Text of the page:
This includes using assessments (standardized), evaluate occupational and activity components, formulate goals and treatment plans that target particular outcomes which are specific and measurable.

The table below gives a brief outline on the process of Occupational Therapy:

Side Note for my Indian fam: I'd love to link this resource but I want you all to GOOGLE this and download this guide for yourselves or read Pedretti thoroughly!


Occupational Therapy in India falls under allied medical healthcare courses which can be pursued after one has completed high school. One needs to go through a common entrance examination to apply for private and government universities. This entrance exam is common for ALL healthcare courses in India including MBBS! Unlike western countries, one does not have the opportunity to apply to colleges individually. It is one’s merit in comparison to others that decides which college the candidate gets into.

Occupational Therapy is currently offered as a 4.5 years Bachelor’s degree, 2-3 years Master’s degree (varies according to institutions), and doctoral level [PhD] degree. There are about 30 OT schools in India that offer Bachelor’s and Master’s in Occupational Therapy. Some of the institutes also offer Master’s with specializations in Paediatrics, Orthopaedics, Neurorehabilitation, and Mental Health.

Now that we’ve cleared the basics, let me walk you through what our coursework looks like.

The characteristic thing about OT education & practice in India is EARLY HANDS-ON experience, especially if you’re in a government funded college. Clinical rotations are a compulsory part of our coursework which includes inpatient and outpatient settings within the hospital. Some of the practice areas include CBR, Paediatrics, Neurorehabilitation, Surgery, Cardiac Rehabilitation, Plastic Surgery & Burns unit, Prosthesis & Orthotics, Hand Therapy & Rehabilitation, Orthopaedics, Mental Health and De-addiction. Due to the diversity in socio-economic status and ethnicity of clients, occupations and purpose can go anywhere from lost cost aids to high quality modifications.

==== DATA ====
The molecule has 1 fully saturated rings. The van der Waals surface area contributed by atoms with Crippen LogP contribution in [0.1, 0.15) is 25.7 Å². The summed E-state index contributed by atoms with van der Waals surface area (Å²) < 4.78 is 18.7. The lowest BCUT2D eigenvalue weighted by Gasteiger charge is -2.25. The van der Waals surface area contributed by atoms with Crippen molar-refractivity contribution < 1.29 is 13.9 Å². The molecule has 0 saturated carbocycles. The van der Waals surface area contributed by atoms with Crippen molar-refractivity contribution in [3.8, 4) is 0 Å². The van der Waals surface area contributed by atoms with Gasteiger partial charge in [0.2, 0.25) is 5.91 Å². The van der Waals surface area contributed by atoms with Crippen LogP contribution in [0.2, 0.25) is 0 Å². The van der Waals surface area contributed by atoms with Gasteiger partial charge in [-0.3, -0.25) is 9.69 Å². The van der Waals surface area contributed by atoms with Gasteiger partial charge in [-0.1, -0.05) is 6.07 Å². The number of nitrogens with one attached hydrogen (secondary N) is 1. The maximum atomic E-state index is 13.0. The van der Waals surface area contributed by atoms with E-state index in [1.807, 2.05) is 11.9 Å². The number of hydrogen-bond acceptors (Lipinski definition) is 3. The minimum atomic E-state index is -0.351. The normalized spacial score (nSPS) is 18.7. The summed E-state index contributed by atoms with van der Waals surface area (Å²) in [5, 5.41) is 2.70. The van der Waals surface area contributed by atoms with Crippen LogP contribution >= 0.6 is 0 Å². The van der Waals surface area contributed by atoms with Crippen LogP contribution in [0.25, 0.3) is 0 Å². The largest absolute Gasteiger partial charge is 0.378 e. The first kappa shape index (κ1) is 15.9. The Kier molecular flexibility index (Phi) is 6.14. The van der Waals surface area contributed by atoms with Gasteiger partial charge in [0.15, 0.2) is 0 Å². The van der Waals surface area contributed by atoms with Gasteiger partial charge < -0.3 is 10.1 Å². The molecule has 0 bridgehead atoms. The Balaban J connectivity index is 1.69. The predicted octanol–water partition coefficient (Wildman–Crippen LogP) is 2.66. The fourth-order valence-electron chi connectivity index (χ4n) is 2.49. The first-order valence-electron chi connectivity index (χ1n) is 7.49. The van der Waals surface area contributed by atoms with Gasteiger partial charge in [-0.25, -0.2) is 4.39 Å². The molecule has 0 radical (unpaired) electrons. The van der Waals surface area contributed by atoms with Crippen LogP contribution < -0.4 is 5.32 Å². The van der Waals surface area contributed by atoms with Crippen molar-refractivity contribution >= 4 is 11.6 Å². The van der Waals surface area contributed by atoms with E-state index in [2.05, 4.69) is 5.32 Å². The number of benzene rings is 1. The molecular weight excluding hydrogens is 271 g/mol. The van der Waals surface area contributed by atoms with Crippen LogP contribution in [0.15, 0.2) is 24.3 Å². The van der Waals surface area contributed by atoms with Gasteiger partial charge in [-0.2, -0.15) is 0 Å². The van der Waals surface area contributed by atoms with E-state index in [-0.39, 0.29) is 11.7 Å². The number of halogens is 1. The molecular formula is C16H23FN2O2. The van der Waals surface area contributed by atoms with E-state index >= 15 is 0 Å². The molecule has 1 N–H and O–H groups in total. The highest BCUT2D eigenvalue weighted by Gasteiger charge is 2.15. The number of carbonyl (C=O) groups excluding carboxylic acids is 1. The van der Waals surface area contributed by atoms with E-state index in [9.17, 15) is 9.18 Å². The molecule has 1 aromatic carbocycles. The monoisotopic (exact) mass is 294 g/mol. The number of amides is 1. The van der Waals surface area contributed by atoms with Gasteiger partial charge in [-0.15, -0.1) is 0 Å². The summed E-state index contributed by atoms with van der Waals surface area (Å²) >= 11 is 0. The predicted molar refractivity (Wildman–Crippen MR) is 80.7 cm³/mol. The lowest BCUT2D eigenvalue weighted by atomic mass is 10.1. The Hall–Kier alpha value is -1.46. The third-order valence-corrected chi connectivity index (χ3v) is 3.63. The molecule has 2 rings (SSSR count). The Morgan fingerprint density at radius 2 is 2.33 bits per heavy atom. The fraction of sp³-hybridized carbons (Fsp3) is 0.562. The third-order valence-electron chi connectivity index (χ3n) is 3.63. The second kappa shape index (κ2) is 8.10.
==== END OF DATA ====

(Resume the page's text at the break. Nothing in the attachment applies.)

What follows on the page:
All students, right from their first year of education are required to work on their history taking, communication, and rapport building skills directly with patients. Second year focuses on assessment, evaluation, and hypothesizing treatment goals according to the clients needs. Third and final year highlight and polish treatment and goal formulating skills in client-centered approach.


To practice OT in India:

  • One must graduate with at least baccalaureate level degree in OT (BOTh)

  • Should be registered as an Occupational Therapist in the state OT Council they are working in

  • Should be registered individually for all the degrees (somebody with BOTh and MOTh degree need to register both of these qualifications in the council to update their practitioner status)

Note: If a practitioner has received education in one state but wishes to practice in another state, they will require clearance from both the state councils for the practitioner to work in their desired location.


Occupational Therapy in India is primarily dominated by women (58%) than men (42%) dated Nov 2018. There has been a rise in the male population for pursuing OT in the recent years.

However, there are no statistics available or people that I have met until now that identify apart from the binary which is the reason why I have mentioned only binary gender identities.


I'm kidding! That's all for Part 1 folx! Head over to Part 2 which covers about Occupational Therapy practice & ethics in India.

Would you like to add something to this part? What would you like to know more about OT education in India?

Drop your questions/comments below & enlighten this conversation for everyone!